Intestate refers to dying without a legal will. When a person dies intestate, deciding how their assets will be distributed becomes the responsibility of a state probate court. An intestate estate can also be one in which the will presented to the court was deemed to be invalid.
However, many people die without preparing a will. In fact, a 2021 Gallup poll showed that only 46% of Americans age 18 or older had a will. The percentage does rise among older people, Gallup found, but even at ages 65 and up, only 76% of Americans reported having one.
Gallup News. “How Many Americans Have a Will?”
If a person dies without a will, they are said to have died intestate. Dying “in intestacy” means that a state probate court will have to determine how their assets are to be distributed.
It is crucial for most people to make a will, often with the assistance of an attorney, to ensure that their assets will go to the people or organizations that they want them to go to. Otherwise, a court may decide to distribute the estate to people whom the deceased person never would have chosen. It is also important for people to make sure their will is kept up to date, in case their wishes change.
Probate courts typically begin the process by appointing an administrator to oversee the estate of the deceased. The administrator will compile a list of the deceased’s assets, pay off any debts, and then distribute the remaining assets to the parties deemed beneficiaries by a probate judge.
In other words, an administrator functions like an executor (a legal representative normally named in a will).
One of the administrator’s duties is to locate the legal heirs of the deceased, which could include surviving spouses, children, parents, siblings, and other relatives. The order in which heirs inherit from a decedent’s estate when there is no will to rely on is called intestate succession. The probate court will decide who gets what.
How assets will be distributed can vary from state to state. The laws in most states divide property among the surviving spouse (if any) and children (if any) of the deceased.
In community property states, spouses are considered to be joint owners of any property acquired during the marriage and are typically entitled to at least half of the estate. Current community property states are Arizona, California, Idaho, Louisiana, Nevada, New Mexico, Texas, Washington, and Wisconsin, along with the U.S. territories of Guam and Puerto Rico.
In other states, mostly common law states, the distribution hierarchy also starts with the surviving spouse. Depending on the court’s determination, they may receive less than half, more than half, or even the entire estate if the dead person left no living children or grandchildren.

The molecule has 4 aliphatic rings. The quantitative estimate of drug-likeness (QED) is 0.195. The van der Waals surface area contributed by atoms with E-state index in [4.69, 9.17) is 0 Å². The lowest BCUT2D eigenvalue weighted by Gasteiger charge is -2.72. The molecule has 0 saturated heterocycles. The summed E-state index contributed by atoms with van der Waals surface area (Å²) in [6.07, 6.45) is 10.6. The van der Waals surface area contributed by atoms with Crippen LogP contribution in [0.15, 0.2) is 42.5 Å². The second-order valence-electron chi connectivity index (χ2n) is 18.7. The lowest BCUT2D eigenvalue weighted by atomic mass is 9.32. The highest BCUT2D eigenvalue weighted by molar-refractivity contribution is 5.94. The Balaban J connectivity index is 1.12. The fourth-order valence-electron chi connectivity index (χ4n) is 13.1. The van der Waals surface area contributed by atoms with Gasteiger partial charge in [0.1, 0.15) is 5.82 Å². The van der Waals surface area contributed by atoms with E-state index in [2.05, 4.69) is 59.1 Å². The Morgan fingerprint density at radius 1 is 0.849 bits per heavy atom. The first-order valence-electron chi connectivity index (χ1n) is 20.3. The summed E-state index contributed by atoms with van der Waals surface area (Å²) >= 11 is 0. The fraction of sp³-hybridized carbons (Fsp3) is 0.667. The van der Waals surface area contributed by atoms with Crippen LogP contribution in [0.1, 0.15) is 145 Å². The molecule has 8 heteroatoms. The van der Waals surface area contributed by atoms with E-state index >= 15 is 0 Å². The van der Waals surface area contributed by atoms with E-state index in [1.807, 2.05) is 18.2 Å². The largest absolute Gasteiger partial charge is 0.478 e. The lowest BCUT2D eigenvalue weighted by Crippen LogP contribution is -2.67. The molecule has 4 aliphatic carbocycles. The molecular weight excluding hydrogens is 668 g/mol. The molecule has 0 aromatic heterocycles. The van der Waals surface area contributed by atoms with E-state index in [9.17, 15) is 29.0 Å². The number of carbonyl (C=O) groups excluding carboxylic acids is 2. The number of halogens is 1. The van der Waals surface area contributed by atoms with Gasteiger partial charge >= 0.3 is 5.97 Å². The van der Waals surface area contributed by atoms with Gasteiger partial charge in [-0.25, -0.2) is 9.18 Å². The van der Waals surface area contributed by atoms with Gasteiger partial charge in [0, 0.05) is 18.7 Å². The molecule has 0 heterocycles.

If the person was unmarried or widowed at the time of their death, their assets will be divided among any surviving children before any other relative. If no next of kin can be located, then the assets in the estate will become the property of the state. This is referred to as escheatment.
Close friends of the deceased are not usually part of the list of beneficiaries under a state’s probate laws for intestate estates. However, if the deceased had a joint account with right of survivorship or owned property jointly with another person, then the joint asset will automatically belong to the surviving party (or parties).
A trust can be a way to bypass the probate process (which all wills typically go through) so that heirs receive their inheritances more smoothly and quickly. People with trusts often have a pour-over will as well, to handle the disposition of any assets that aren’t accounted for in their trust.
When a person dies intestate, it means that they didn’t leave behind a legal will. In that case, a state probate court will determine who will receive their assets. To avoid that possibility and to ensure that their assets go to the people or organizations that they want them to go to, most people should have a will and keep it up to date.
The information contained on this website is presented for informational and marketing purposes only and is not to be understood as legal advice. You should consult an attorney for advice respecting your individual needs. Renee E. Nesbit, Attorney at Law looks forward to speaking with you about your particular needs. Please note, however, that the mere act of contacting our firm does not create an attorney-client relationship. As a result, you should never send any confidential information to our office until a Representation Agreement has been signed by both you and Renee E. Nesbit, Attorney at Law.